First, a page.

Provisions of the Bosnian and Herzegovinian Constitution restricting the ability to run for the Presidency or the House of Peoples to the three “constituent peoples,” Bosniacs, Serbs, and Croats, violates the European Convention on Human Rights, the European Court of Human Rights held on December 22, 2009.

In Sedjić and Finci v. Bosnia and Herzegovina, two otherwise qualified Bosnian and Herzegovinian citizens, one Jewish, the other Roma, were deemed ineligible to run for the Presidency and the House of Peoples, solely because of their ethnicity. The Court determined that the contested constitutional provisions violate several Convention provisions, including Article 14, the prohibition of discrimination, together with Protocol No. 1 Article 3, the right to free elections, and Protocol No. 12 Article 1, the general prohibition of discrimination.

Annexed to the 1995 Dayton Peace Accords, which ended the ethnic conflict, the Bosnian and Herzegovinian Constitution distinguishes between two categories of citizens: “constituent peoples” and “others.” The Constitution requires that the House of Peoples be composed of 15 members, equally divided among each of the three constituent groups. One member of each group comprises the three-member rotating Presidency. Individuals who do not identify themselves as Bosniacs, Croats or Serbs, like the applicants in this case, are forbidden from running for these offices.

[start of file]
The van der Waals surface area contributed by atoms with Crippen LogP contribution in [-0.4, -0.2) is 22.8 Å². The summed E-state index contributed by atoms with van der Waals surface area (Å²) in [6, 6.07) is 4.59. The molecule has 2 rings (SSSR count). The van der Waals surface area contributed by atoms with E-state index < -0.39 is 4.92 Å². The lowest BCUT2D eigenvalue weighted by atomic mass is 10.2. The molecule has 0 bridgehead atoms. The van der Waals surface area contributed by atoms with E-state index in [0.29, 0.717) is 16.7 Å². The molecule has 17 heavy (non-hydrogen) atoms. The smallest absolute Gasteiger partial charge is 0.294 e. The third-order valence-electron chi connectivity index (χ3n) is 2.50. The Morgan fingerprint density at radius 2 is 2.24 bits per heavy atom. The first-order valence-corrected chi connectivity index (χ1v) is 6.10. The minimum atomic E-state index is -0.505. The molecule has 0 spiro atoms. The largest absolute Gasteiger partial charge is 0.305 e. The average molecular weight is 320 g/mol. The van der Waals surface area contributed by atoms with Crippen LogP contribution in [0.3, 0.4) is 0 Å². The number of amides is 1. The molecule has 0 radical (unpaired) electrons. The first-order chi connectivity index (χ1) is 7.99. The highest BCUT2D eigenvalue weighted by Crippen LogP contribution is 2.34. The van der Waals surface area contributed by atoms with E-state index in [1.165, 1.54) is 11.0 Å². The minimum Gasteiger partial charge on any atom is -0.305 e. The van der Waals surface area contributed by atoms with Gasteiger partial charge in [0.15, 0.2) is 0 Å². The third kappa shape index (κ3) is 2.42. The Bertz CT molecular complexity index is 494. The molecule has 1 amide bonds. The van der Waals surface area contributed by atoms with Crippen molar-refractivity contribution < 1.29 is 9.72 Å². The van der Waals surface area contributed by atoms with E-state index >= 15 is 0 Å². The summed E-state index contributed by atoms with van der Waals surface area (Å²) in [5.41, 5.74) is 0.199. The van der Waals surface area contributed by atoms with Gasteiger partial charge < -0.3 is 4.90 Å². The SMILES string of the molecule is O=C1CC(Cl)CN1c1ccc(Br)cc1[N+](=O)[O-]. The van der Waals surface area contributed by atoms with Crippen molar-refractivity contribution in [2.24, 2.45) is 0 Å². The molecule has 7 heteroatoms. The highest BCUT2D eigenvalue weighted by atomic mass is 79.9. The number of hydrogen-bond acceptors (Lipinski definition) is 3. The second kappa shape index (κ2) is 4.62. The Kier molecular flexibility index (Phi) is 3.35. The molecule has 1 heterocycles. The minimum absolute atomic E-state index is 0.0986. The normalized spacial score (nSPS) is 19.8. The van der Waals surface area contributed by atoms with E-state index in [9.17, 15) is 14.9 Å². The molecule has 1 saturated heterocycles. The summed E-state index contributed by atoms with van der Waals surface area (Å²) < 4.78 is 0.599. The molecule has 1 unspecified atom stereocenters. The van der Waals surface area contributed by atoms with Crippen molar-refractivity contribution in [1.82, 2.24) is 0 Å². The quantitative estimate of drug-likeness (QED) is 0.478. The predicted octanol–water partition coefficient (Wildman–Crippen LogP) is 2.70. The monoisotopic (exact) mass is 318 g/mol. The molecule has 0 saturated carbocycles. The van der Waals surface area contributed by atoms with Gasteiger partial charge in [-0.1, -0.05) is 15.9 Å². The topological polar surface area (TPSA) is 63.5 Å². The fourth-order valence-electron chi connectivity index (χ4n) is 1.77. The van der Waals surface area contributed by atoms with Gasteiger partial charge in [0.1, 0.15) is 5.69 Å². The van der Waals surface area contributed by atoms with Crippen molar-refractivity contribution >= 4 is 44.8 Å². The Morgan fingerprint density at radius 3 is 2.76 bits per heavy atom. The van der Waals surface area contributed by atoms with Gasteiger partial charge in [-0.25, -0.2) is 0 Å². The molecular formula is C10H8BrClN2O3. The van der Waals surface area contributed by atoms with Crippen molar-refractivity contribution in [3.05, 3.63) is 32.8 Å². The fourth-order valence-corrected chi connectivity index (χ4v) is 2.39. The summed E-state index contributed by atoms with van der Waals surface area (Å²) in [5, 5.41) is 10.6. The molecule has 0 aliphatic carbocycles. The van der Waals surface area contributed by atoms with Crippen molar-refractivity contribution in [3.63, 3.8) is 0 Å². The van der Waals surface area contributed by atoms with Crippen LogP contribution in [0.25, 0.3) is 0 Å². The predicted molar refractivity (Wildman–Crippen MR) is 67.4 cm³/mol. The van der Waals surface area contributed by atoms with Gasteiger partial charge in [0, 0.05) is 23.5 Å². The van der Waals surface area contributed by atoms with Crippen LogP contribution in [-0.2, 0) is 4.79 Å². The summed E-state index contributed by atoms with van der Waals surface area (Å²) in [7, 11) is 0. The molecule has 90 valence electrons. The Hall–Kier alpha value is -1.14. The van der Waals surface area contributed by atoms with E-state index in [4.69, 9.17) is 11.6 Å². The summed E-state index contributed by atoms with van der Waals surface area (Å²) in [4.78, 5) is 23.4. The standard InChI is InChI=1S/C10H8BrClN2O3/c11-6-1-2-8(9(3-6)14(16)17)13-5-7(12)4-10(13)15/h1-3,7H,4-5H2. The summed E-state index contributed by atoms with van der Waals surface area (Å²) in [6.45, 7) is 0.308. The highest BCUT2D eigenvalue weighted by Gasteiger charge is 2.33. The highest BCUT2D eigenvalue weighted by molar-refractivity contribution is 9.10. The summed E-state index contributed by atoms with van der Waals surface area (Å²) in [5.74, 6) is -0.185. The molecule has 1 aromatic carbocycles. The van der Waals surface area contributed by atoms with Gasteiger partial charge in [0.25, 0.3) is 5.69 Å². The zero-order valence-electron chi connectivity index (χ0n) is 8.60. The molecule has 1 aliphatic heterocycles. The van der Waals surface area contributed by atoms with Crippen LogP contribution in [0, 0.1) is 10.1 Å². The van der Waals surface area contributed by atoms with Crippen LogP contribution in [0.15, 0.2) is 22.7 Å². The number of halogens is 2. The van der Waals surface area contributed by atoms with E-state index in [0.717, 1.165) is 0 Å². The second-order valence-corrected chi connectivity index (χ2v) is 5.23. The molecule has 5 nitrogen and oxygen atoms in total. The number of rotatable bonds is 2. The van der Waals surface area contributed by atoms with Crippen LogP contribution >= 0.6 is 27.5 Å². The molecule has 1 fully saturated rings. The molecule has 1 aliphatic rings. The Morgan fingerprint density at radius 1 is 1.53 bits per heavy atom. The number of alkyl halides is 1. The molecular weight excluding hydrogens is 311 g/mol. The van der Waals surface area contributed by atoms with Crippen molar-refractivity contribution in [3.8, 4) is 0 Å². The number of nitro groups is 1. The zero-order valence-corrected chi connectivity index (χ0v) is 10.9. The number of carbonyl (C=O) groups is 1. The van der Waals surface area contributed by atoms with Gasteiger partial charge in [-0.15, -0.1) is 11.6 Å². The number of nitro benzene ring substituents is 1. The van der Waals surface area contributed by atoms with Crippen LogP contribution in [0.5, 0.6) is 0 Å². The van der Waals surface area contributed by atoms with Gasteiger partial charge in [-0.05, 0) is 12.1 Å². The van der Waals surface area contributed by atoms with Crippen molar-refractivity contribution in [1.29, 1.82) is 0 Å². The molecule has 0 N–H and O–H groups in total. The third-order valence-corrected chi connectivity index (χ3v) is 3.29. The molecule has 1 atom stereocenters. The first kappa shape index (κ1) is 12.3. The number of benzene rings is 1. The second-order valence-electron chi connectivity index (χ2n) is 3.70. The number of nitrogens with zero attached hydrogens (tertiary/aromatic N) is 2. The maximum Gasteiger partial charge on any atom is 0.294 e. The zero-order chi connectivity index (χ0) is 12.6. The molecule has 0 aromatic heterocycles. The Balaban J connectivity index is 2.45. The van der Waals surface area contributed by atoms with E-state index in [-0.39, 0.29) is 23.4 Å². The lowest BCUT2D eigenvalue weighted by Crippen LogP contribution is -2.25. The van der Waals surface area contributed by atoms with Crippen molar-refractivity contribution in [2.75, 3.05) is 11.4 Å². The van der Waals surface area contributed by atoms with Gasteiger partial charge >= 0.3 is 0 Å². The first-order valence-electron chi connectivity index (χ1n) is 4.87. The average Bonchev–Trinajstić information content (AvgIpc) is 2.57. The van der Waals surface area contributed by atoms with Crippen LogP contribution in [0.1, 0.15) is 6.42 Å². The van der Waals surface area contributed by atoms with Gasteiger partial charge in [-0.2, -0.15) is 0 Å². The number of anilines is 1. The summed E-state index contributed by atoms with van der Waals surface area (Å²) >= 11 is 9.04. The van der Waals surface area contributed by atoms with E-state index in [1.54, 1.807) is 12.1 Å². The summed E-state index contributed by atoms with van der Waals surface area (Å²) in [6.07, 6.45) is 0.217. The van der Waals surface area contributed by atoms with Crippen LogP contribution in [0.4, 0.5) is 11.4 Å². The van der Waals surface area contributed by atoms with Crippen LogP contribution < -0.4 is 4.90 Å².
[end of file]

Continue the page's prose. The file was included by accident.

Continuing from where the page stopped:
At the time of the Constitution’s enactment, mandating equal representation of the warring groups in the Presidency and the upper parliamentary house promoted the peace-keeping aims of the Dayton Peace Accords. The Court reasoned, however, that because the extreme ethnic tension between these three groups has considerably stabilized in recent years, such limitations are no longer necessary.

While acknowledging that a complete abandonment of the power-sharing mechanisms may not be suitable at this time, the Court proposed that Bosnia and Herzegovina could replace the discriminatory provisions with “mechanisms of power-sharing which do not automatically lead to the total exclusion of representatives of the other communities.” For example, the lower parliamentary house, the House of Representatives, ensures representation of both of the state’s political territories, the Federation of Bosnia and Herzegovina and the Republika Srpska. The Constitution requires that two-thirds of the House of Representatives be selected from the Federation of Bosnia and Herzegovina while the other third be chosen from the Republika Srpska, regardless of ethnicity. Mandating regional representation rather than specific ethnic groups may preserve peace between the entities without excluding non-constituent groups.

The effect of the Court’s decision on constitutional reform in Bosnia and Herzegovina remains to be determined. Debates on constitutional reform began in 2005, but have yielded no significant changes thus far. Most recently, in October 2009, U.S.-EU brokered talks in Butmir failed to produce meaningful agreement, casting uncertainty on the ability of the Court’s decision to instigate real change. Elections for the Presidency and House of Peoples will next be held in October 2010.